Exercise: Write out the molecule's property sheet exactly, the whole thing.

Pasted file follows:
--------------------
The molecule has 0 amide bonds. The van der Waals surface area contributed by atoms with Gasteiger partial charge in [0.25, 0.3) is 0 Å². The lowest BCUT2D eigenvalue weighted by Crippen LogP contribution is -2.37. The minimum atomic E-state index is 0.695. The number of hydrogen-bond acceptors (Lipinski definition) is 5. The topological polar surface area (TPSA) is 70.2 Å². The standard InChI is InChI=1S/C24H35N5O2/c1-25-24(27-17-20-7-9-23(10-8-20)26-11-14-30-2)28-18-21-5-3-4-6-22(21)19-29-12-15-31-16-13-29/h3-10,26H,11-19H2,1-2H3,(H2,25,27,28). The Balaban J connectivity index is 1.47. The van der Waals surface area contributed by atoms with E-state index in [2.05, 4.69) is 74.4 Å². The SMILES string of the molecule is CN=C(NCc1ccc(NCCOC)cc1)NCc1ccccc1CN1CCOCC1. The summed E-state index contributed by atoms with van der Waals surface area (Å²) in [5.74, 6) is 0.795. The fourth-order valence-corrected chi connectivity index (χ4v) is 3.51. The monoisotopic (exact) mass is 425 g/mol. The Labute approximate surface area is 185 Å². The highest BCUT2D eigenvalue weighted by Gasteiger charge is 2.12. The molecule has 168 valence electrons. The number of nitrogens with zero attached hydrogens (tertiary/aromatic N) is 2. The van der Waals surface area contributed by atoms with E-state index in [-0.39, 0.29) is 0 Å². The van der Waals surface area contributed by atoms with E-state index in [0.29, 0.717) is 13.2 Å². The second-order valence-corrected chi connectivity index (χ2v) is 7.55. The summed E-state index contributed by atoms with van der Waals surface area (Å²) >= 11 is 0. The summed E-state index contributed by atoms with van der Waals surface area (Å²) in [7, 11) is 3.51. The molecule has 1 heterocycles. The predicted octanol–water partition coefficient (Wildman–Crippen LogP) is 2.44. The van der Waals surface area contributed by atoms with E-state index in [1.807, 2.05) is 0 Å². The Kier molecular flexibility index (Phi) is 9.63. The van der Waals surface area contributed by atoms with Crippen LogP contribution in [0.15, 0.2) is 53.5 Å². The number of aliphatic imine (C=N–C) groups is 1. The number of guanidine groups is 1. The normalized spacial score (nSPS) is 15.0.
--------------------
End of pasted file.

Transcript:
The molecule has 0 amide bonds. The van der Waals surface area contributed by atoms with Gasteiger partial charge in [0.25, 0.3) is 0 Å². The lowest BCUT2D eigenvalue weighted by Crippen LogP contribution is -2.37. The minimum atomic E-state index is 0.695. The number of hydrogen-bond acceptors (Lipinski definition) is 5. The topological polar surface area (TPSA) is 70.2 Å². The standard InChI is InChI=1S/C24H35N5O2/c1-25-24(27-17-20-7-9-23(10-8-20)26-11-14-30-2)28-18-21-5-3-4-6-22(21)19-29-12-15-31-16-13-29/h3-10,26H,11-19H2,1-2H3,(H2,25,27,28). The Balaban J connectivity index is 1.47. The van der Waals surface area contributed by atoms with E-state index in [2.05, 4.69) is 74.4 Å². The SMILES string of the molecule is CN=C(NCc1ccc(NCCOC)cc1)NCc1ccccc1CN1CCOCC1. The summed E-state index contributed by atoms with van der Waals surface area (Å²) in [5.74, 6) is 0.795. The fourth-order valence-corrected chi connectivity index (χ4v) is 3.51. The monoisotopic (exact) mass is 425 g/mol. The Labute approximate surface area is 185 Å². The highest BCUT2D eigenvalue weighted by Gasteiger charge is 2.12. The molecule has 168 valence electrons. The number of nitrogens with zero attached hydrogens (tertiary/aromatic N) is 2. The van der Waals surface area contributed by atoms with E-state index in [-0.39, 0.29) is 0 Å². The van der Waals surface area contributed by atoms with E-state index in [0.29, 0.717) is 13.2 Å². The second-order valence-corrected chi connectivity index (χ2v) is 7.55. The summed E-state index contributed by atoms with van der Waals surface area (Å²) >= 11 is 0. The summed E-state index contributed by atoms with van der Waals surface area (Å²) in [7, 11) is 3.51. The molecule has 1 heterocycles. The predicted octanol–water partition coefficient (Wildman–Crippen LogP) is 2.44. The van der Waals surface area contributed by atoms with E-state index in [1.807, 2.05) is 0 Å². The Kier molecular flexibility index (Phi) is 9.63. The van der Waals surface area contributed by atoms with Crippen LogP contribution in [0.15, 0.2) is 53.5 Å². The number of aliphatic imine (C=N–C) groups is 1. The number of guanidine groups is 1. The normalized spacial score (nSPS) is 15.0.